We perform simulations with varying , ranging from small stellar systems (or subclumps) with to open clustersized systems (). We additionally perform simulations of clusters with different radii ( pc), to identify the relation between the initial cluster size and the properties of the newly formed wide binary population. We study two sets of dynamical models: Plummer models and substructured (fractal) models, which we describe below. The properties for the subsets of models are listed in Table 1.
(i) Plummer models. The Plummer sphere is often used in star cluster simulations. In this model, each star is given a certain position and velocity according to the Plummer model (Plummer, 1911) with a certain virial radius . The models are assigned virial radii of pc, which are typical for young clusters. Plummer models are isotropic, and the stellar velocities follow roughly a Maxwellian distribution (Fig. 3).
(ii) Fractal models. Young star clusters show a significant fraction of substructure (e.g., Larson, 1995; Elmegreen, 2000; Testi et al., 2000; Lada & Lada, 2003; Gutermuth et al., 2005; Allen et al., 2007). We set the fractal dimension to (fractal). For comparison, a value corresponds to a homogeneous sphere with radius . Each star is assigned a velocity, as described in Goodwin & Whitworth (2004), such that nearby stars have similar velocities. As in the Plummer models, each cluster is assigned a radius in the range pc. Note, however, the difference between the definition of for the two sets of models.
The virial ratio of a star cluster is defined as the ratio between its kinetic energy and potential energy . Clusters with are in virial equilibrium, and those with and are contracting and expanding, respectively. We study both clusters in virial equilibrium (), as well as clusters with . The latter value for is expected for young clusters with an effective star forming efficiency of 33% (Goodwin & Bastian, 2006). We perform the simulations until the clusters are completely dissolved, which is typically of the order of Myr, the timescale at which the majority of lowmass star clusters are destroyed (see, e.g., Tutukov, 1978; Boutloukos & Lamers, 2003; Bastian et al., 2005; Fall et al., 2005, and numerous others).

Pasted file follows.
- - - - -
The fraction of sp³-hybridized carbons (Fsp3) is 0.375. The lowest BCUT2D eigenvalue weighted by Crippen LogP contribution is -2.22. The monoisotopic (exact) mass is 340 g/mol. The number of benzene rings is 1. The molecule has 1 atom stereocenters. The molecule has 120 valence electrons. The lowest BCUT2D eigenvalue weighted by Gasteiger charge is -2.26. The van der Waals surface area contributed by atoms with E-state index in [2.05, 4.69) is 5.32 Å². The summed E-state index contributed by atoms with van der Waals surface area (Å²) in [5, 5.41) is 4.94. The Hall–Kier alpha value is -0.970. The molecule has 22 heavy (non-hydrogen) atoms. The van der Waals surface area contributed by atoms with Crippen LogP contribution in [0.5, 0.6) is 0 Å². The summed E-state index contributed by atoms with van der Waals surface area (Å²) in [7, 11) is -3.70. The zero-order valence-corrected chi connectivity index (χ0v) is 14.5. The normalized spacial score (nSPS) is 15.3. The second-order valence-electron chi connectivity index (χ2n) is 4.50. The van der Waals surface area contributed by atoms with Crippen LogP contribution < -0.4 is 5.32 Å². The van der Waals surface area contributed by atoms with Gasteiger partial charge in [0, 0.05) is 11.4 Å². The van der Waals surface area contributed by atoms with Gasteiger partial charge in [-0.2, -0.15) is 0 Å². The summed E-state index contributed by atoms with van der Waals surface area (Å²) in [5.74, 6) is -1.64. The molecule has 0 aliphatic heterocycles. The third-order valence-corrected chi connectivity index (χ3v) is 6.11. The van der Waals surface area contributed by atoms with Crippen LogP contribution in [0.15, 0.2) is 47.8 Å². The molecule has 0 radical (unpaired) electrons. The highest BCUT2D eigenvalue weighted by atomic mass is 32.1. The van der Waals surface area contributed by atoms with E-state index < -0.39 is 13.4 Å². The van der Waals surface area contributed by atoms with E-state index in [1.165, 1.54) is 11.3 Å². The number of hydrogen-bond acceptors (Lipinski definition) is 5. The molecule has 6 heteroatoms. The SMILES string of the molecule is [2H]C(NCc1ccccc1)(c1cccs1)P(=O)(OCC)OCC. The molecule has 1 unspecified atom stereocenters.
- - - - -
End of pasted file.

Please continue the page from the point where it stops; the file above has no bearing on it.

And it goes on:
3.2 Binarity and multiplicity
At first, we will consider star clusters that initially consist of single stars only, while later (§ 5.3) we will also include primordial binaries. We do not study the evolution of star clusters with primordial higherorder () multiple systems. However, these higherorder systems do form in our star cluster simulations. In this case, the following three useful quantities describing the multiplicity of a stellar population can be used:
(2)  
(3)  
(4) 
(see, e.g., Reipurth & Zinnecker, 1993; Kouwenhoven et al., 2005). Here, , , and denote the number of single stars, binaries, and triples in the system. The quantity is the multiplicity fraction (commonly known as the “binary fraction”). is the nonsingle star fraction, as is the fraction of stars that are single. Finally, is the companion star fraction, which describes the average number of companions per system, where “system” can refer to a single star or multiple system. The number of systems is given by , while denotes the total number of individual stars. Clusters that only contain single stars and binary systems have .
3.3 Detection and stability of wide binary and multiple systems
After each simulation, potential binary and multiple systems are identified as those pairs with negative energy (see also Parker et al., 2009). A multiple () system can only survive for a considerable amount of time if (i) the system is internally stable, and (ii) if the outer orbit is stable against perturbations and tidal forces in the Galactic field. To ensure internal stability of each level in the hierarchy of the multiple system, we impose the Valtonen stability criterion , where and are the semimajor axes of the inner and outer orbits. Valtonen et al. (2008) find that
(5) 
where is the (total) mass of the inner component, the mass of the outer component, the relative inclination of the orbits, and the eccentricity of the outer orbit. For a typical system consisting of equalmass stars, a circular outer orbit () and a prograde outer orbit , the above expression reduces to . Systems with are internally stable for at least revolutions of the outer component. For wide binaries, with orbital periods of years ( au), this corresponds to an internally stable period of at least 2 Gyr.
Wide orbits may additionally be unstable against the tidal forces in the Galactic field and interactions with other single stars and binaries. We therefore additionally impose a maximum semimajor axis of 0.1 pc on the outermost orbit of a binary or multiple, motivated by the observed wide binary population (see § 2). The stability of wider binaries is difficult to assess. As several binaries wider than 0.1 pc are known, our predictions may slightly underestimate the wide binary fraction. The properties of the wide binary populations described in this paper therefore pertain to binaries in the separation range pc. Note that these binary systems fall well in the category “extremely wide binaries” in the Zinnecker (1984) classification of orbital separations.